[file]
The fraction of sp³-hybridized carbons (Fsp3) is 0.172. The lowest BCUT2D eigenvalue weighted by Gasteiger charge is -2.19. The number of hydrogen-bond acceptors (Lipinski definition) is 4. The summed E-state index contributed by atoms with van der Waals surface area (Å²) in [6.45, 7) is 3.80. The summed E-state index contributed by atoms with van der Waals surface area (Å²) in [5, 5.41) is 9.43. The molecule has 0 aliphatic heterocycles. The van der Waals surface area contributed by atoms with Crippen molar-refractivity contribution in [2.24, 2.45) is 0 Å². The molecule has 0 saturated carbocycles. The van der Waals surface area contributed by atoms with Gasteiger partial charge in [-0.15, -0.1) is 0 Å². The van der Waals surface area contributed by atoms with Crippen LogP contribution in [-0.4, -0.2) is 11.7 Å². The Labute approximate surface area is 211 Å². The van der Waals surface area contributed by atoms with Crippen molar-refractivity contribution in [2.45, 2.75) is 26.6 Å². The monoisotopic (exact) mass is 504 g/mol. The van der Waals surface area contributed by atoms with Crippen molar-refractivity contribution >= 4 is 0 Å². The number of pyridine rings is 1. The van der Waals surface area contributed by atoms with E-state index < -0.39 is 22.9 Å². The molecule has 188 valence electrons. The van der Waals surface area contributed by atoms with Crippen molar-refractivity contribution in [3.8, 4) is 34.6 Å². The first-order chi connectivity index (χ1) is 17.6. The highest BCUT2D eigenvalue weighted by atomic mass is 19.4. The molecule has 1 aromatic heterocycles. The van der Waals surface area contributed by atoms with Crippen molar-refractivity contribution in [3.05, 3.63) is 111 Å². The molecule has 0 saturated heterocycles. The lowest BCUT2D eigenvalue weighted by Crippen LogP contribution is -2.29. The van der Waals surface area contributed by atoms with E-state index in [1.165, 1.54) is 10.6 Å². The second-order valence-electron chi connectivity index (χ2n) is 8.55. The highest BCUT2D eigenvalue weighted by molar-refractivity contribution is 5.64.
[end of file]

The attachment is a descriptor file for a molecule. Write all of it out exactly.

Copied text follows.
The fraction of sp³-hybridized carbons (Fsp3) is 0.172. The lowest BCUT2D eigenvalue weighted by Gasteiger charge is -2.19. The number of hydrogen-bond acceptors (Lipinski definition) is 4. The summed E-state index contributed by atoms with van der Waals surface area (Å²) in [6.45, 7) is 3.80. The summed E-state index contributed by atoms with van der Waals surface area (Å²) in [5, 5.41) is 9.43. The molecule has 0 aliphatic heterocycles. The van der Waals surface area contributed by atoms with Crippen molar-refractivity contribution in [2.24, 2.45) is 0 Å². The molecule has 0 saturated carbocycles. The van der Waals surface area contributed by atoms with Gasteiger partial charge in [-0.15, -0.1) is 0 Å². The van der Waals surface area contributed by atoms with Crippen LogP contribution in [-0.4, -0.2) is 11.7 Å². The Labute approximate surface area is 211 Å². The van der Waals surface area contributed by atoms with Crippen molar-refractivity contribution in [2.45, 2.75) is 26.6 Å². The monoisotopic (exact) mass is 504 g/mol. The van der Waals surface area contributed by atoms with Crippen molar-refractivity contribution >= 4 is 0 Å². The number of pyridine rings is 1. The van der Waals surface area contributed by atoms with E-state index < -0.39 is 22.9 Å². The molecule has 188 valence electrons. The van der Waals surface area contributed by atoms with Crippen molar-refractivity contribution in [3.8, 4) is 34.6 Å². The first-order chi connectivity index (χ1) is 17.6. The highest BCUT2D eigenvalue weighted by atomic mass is 19.4. The molecule has 1 aromatic heterocycles. The van der Waals surface area contributed by atoms with Crippen molar-refractivity contribution in [3.05, 3.63) is 111 Å². The molecule has 0 saturated heterocycles. The lowest BCUT2D eigenvalue weighted by Crippen LogP contribution is -2.29. The van der Waals surface area contributed by atoms with E-state index in [1.165, 1.54) is 10.6 Å². The second-order valence-electron chi connectivity index (χ2n) is 8.55. The highest BCUT2D eigenvalue weighted by molar-refractivity contribution is 5.64.